Stanford University is located 35 miles southeast of San Francisco and 20 miles northwest of
San Jose on 8,180 acres in the heart of the Silicon Valley.
The homepage of the Stanford University
offers information and facts about Stanford.
Some of them are concluded here:
Arizona Cactus Garden
The Arizona Cactus Garden, located near the Mausoleum in the Arboretum, was planted in the
1880s by the Stanfords, adjacent to the site of their proposed residence at the Palo Alto
Stock Farm. The home was never built, and the garden was abandoned during WWII. It is now
being restored. The garden, filled with cacti and succulents, is open daily to the public
at no charge.
Iris & B. Gerald Cantor Center for Visual Arts
After its 10-year closure by earthquake damage, the museum at Stanford has been renovated,
expanded and reopened as the Iris & B. Gerald Cantor Center for Visual Arts. The Cantor Arts
Center includes the historic museum building, a new 42,000-square-foot wing, collections and
special exhibitions on view in 24 galleries, an enhanced Rodin Sculpture Garden and other new
outdoor sculpture garden areas. The new wing provides galleries for special exhibitions and
the Center's collection of modern and contemporary art, an auditorium, café and bookstore.
Stanford has an extensive collection of outdoor art throughout campus. Among more than 70
sculptures are works by Auguste Rodin, Henry Moore, Josef Albers, Alexander Calder, George
Segal and Joan Miro. Stone River by Andy Goldworthy, Miwok by Mark di Sovero and Three
Sentinels by Beverly Pepper are among the newest sculptures on campus. The Papua New Guinea
Sculpture Garden features the carving methods, cultural traditions and mythological heritage
of the Kwoma and Iatmul people of Papua New Guinea. The B. Gerald Cantor Rodin Sculpture
Garden contains more than 20 works by Auguste Rodin, including Gates of Hell.
Thomas Welton Stanford Art Gallery
The newly reopened Thomas Welton Stanford Art Gallery, part of the Department of Art & Art
History, houses studio art classes and offers exhibits featuring Stanford students and
This 285-foot landmark offers views of campus, the foothills and the Santa Clara Valley.
The Lou Henry and Herbert Hoover rooms contain documents and memorabilia from the Hoovers'
lives and travels. The observation deck is open daily from 10 a.m. to 4:30 p.m. and closed
during finals, the first week of class, some holidays and academic breaks. The Tower houses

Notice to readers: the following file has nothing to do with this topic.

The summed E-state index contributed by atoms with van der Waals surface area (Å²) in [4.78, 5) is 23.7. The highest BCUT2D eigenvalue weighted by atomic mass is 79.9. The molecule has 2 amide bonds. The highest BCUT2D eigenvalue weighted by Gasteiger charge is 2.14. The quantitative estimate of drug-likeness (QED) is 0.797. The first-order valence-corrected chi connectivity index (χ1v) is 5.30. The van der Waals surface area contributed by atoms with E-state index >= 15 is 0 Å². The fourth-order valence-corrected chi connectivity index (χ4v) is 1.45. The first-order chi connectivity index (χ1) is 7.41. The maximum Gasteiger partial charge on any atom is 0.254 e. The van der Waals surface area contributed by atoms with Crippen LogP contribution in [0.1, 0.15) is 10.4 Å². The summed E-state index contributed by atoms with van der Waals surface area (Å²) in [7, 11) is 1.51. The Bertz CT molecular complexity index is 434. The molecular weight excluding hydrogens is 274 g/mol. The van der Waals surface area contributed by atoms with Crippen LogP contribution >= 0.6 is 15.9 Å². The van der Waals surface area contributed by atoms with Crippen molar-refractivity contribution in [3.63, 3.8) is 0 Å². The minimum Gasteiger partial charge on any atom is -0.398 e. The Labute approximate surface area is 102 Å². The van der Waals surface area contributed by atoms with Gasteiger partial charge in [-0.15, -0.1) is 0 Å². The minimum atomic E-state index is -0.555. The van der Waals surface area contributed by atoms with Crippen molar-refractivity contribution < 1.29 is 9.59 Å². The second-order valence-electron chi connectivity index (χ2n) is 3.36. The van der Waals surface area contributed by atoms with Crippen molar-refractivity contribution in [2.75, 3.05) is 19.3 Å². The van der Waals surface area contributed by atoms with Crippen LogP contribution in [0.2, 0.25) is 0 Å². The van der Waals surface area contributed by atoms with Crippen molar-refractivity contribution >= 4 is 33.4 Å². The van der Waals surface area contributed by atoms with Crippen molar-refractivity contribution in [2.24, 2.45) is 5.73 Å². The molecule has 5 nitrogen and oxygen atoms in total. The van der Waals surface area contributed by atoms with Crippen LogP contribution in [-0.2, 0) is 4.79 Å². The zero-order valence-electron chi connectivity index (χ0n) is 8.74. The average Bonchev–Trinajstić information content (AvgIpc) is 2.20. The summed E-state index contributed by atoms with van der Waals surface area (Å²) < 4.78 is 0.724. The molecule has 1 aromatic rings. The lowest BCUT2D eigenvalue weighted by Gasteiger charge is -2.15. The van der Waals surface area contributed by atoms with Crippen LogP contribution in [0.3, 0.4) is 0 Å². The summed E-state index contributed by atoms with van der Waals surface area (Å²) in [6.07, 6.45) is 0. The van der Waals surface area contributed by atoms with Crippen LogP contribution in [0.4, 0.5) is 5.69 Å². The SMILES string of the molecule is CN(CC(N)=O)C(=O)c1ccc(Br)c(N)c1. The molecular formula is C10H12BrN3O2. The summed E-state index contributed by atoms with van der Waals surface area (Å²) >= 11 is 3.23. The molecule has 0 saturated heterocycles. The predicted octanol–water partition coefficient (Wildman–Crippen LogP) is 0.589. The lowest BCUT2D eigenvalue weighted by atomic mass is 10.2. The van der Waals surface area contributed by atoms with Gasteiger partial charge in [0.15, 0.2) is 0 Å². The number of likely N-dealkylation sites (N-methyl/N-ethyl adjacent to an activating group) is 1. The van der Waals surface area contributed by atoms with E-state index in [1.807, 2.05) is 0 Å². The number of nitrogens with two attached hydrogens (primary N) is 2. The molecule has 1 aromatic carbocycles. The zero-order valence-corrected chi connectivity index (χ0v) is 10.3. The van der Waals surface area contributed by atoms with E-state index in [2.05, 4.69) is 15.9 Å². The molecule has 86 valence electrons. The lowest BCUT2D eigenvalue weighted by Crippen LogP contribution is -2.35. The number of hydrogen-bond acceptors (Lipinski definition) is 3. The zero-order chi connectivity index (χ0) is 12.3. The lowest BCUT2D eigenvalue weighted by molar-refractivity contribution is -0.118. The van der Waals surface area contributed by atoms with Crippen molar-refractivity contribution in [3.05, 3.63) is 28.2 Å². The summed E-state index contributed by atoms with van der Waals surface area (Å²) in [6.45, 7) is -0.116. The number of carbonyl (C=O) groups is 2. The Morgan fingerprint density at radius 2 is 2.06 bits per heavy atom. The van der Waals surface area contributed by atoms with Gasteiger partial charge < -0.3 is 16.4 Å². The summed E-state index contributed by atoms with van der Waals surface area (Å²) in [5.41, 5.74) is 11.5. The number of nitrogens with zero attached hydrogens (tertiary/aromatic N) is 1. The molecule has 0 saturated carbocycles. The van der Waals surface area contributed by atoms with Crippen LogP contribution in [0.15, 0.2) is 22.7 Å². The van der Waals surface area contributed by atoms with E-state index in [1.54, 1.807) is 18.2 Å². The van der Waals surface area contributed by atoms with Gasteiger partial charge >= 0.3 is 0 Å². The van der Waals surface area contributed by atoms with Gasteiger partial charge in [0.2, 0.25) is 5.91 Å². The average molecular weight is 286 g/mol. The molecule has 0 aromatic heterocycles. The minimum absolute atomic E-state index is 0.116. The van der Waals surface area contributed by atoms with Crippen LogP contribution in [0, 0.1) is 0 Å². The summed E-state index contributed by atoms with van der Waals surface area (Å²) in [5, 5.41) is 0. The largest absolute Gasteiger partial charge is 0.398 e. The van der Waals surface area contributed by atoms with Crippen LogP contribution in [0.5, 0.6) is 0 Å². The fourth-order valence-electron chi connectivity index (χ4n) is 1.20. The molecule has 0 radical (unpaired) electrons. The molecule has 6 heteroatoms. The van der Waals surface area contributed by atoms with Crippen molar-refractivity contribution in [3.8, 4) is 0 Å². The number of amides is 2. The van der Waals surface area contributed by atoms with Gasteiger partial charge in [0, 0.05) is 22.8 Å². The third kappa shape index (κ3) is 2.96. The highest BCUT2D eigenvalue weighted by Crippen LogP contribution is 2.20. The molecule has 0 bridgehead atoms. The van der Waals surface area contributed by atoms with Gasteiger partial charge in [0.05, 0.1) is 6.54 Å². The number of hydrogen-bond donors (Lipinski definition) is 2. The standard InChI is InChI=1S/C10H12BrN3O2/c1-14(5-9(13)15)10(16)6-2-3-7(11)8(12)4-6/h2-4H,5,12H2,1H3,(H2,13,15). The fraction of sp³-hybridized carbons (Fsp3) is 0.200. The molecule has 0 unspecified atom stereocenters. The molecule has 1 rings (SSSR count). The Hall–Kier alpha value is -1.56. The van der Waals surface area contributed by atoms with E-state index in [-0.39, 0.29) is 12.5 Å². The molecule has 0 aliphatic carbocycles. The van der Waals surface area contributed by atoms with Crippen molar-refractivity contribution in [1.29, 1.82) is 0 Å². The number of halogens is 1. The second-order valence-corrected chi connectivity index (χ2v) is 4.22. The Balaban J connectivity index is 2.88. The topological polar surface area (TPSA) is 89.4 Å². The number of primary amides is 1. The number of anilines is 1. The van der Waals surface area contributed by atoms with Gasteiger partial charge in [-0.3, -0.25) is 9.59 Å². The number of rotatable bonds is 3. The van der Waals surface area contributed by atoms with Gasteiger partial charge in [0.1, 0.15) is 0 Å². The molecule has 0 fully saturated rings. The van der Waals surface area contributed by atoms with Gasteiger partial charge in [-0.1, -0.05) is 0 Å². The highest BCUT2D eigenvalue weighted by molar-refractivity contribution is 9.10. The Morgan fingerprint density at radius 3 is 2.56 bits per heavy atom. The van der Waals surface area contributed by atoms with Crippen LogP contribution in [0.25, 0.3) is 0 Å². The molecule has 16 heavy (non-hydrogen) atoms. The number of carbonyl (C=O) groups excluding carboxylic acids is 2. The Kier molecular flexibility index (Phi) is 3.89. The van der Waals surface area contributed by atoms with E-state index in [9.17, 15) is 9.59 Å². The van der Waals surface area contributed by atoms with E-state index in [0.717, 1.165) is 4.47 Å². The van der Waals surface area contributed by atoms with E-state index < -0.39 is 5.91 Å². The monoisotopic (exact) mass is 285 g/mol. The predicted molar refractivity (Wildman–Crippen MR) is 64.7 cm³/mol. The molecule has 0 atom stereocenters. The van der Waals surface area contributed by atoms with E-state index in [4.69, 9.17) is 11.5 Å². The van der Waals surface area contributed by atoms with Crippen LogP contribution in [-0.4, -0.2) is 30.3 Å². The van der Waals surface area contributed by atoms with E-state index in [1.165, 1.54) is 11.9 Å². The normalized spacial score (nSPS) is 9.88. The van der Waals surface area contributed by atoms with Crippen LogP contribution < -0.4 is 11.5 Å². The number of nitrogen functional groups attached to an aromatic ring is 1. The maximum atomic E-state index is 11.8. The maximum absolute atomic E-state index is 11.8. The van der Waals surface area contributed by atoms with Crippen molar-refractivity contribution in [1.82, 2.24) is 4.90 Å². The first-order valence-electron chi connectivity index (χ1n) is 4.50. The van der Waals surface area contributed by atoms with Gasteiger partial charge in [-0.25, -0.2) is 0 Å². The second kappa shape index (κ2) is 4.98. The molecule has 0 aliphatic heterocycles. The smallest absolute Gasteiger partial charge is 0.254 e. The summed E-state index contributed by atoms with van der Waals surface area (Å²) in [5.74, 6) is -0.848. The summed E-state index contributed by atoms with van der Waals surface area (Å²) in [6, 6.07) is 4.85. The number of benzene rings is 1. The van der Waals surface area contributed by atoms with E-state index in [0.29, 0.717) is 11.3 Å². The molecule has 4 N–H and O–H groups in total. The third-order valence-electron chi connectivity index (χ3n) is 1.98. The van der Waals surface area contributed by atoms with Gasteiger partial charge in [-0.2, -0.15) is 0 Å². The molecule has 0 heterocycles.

a carillon of 48 bells.
Herbert Hoover Memorial Exhibit Pavilion
The Pavilion, located next to Hoover Tower, has changing exhibits. Posters, photos, and
videos from the Hoover Institution Archives document aspects of modern history.
Stanford Memorial Church
The dominant architectural feature of the Main Quadrangle, Memorial Church was dedicated in
1903 in memory of Leland Stanford and has been non-sectarian since its inception. One
especially striking feature of the church is the brilliant mosaic covering the interior
walls and depicting scenes from the Hebrew Bible. The stained glass windows depict scenes
from both the Hebrew Bible and the New Testament. The church features some 20,000 shades of
color in the tile mosaics, 34 shades of pink alone in the cheeks of the four angels in the
dome. Memorial Church features four organs, including the Fisk-Nanney organ, which has 73
ranks and 4,332 pipes.
The 150-foot diameter radio telescope, located in a habitat conservation area in the
Stanford foothills, is a popular destination for about 300,000 hikers annually. Known
simply as "the Dish," it was constructed in the 1960s to probe the scattering properties of
the Earth's ionosphere. It weighs 300,000 pounds and is owned and maintained by SRI
Rosenberg Athletic Hall of Fame Room
The Sydney and Theodore Rosenberg Athletic Hall of Fame Room in the Arrillaga Family
Sports Center honors Stanford athletes. Trophies, pictures and memorabilia dating from
the university's founding are on display.
Stanford Linear Accelerator Center (SLAC)
Stanford has operated this 426-acre facility since 1962, including a two-mile-long linear
accelerator, for the U.S. Department of Energy. Dedicated to research in high-energy physics
and synchrotron radiation programs, SLAC provides facilities for more than 3,000 scientists.
Using the B Factory, physicists are studying why we live in a matter-dominated universe.
At the Synchrotron Radiation Laboratory, researchers use x-rays for research in areas
ranging from biomedicine to environmental remediation.
For further information, please ask the Visitor Information Services (VIS) on the Campus of
The Visitor Information Services (VIS) center is located in Memorial Auditorium. Visitors may
obtain parking passes, maps and information at this location. VIS provides one-hour campus
walking tours free to the public each day at 11 a.m. and 3:15 p.m.- except during the winter
break and on some holidays - starting at Memorial Auditorium. Private walking tours for groups
of 10 or more may be arranged by calling (650) 725-3335 at least two weeks in advance. VIS
also offers golf-cart tours each day at 1 p.m., except during finals, the first week of class
and academic breaks. These tours are $5 per person, and reservations are required. Call VIS
for tour and parking information and driving directions at (650) 723-2560. Visitors interested
in information about undergraduate admission or tours for prospective students are encouraged
to contact the Office of Undergraduate Admission at (650) 723-2091.